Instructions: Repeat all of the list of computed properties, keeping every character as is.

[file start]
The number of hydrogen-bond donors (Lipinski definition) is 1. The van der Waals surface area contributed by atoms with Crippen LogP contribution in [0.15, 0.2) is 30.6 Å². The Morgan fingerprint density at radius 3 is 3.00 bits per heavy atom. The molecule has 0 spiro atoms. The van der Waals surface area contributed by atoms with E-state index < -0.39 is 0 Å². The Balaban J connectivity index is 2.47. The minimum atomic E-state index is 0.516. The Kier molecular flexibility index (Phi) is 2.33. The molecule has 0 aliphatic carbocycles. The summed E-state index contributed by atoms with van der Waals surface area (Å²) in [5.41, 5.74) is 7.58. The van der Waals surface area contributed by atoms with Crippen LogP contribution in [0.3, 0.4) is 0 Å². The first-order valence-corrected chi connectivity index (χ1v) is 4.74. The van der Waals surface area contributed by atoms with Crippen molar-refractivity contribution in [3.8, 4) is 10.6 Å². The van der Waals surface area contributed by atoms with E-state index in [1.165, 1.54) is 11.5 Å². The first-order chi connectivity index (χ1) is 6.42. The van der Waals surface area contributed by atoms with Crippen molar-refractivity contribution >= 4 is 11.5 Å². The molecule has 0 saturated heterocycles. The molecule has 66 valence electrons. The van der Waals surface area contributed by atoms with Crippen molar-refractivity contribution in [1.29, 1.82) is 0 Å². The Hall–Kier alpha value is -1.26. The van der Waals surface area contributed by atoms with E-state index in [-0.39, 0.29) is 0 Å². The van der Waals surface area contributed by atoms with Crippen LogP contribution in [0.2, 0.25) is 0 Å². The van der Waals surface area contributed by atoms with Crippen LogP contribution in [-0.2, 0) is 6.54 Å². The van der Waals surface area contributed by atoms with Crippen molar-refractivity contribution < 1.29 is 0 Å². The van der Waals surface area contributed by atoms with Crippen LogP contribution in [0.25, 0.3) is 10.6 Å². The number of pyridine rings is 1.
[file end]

The number of hydrogen-bond donors (Lipinski definition) is 1. The van der Waals surface area contributed by atoms with Crippen LogP contribution in [0.15, 0.2) is 30.6 Å². The Morgan fingerprint density at radius 3 is 3.00 bits per heavy atom. The molecule has 0 spiro atoms. The van der Waals surface area contributed by atoms with E-state index < -0.39 is 0 Å². The Balaban J connectivity index is 2.47. The minimum atomic E-state index is 0.516. The Kier molecular flexibility index (Phi) is 2.33. The molecule has 0 aliphatic carbocycles. The summed E-state index contributed by atoms with van der Waals surface area (Å²) in [5.41, 5.74) is 7.58. The van der Waals surface area contributed by atoms with Crippen LogP contribution in [0.3, 0.4) is 0 Å². The first-order valence-corrected chi connectivity index (χ1v) is 4.74. The van der Waals surface area contributed by atoms with Crippen molar-refractivity contribution in [3.8, 4) is 10.6 Å². The van der Waals surface area contributed by atoms with E-state index in [1.165, 1.54) is 11.5 Å². The first-order chi connectivity index (χ1) is 6.42. The van der Waals surface area contributed by atoms with Crippen molar-refractivity contribution >= 4 is 11.5 Å². The molecule has 0 saturated heterocycles. The molecule has 66 valence electrons. The van der Waals surface area contributed by atoms with Crippen molar-refractivity contribution in [1.29, 1.82) is 0 Å². The Hall–Kier alpha value is -1.26. The van der Waals surface area contributed by atoms with E-state index in [-0.39, 0.29) is 0 Å². The van der Waals surface area contributed by atoms with Crippen LogP contribution in [0.2, 0.25) is 0 Å². The van der Waals surface area contributed by atoms with Crippen LogP contribution in [-0.2, 0) is 6.54 Å². The van der Waals surface area contributed by atoms with Crippen molar-refractivity contribution < 1.29 is 0 Å². The van der Waals surface area contributed by atoms with Crippen LogP contribution in [0.25, 0.3) is 10.6 Å². The number of pyridine rings is 1.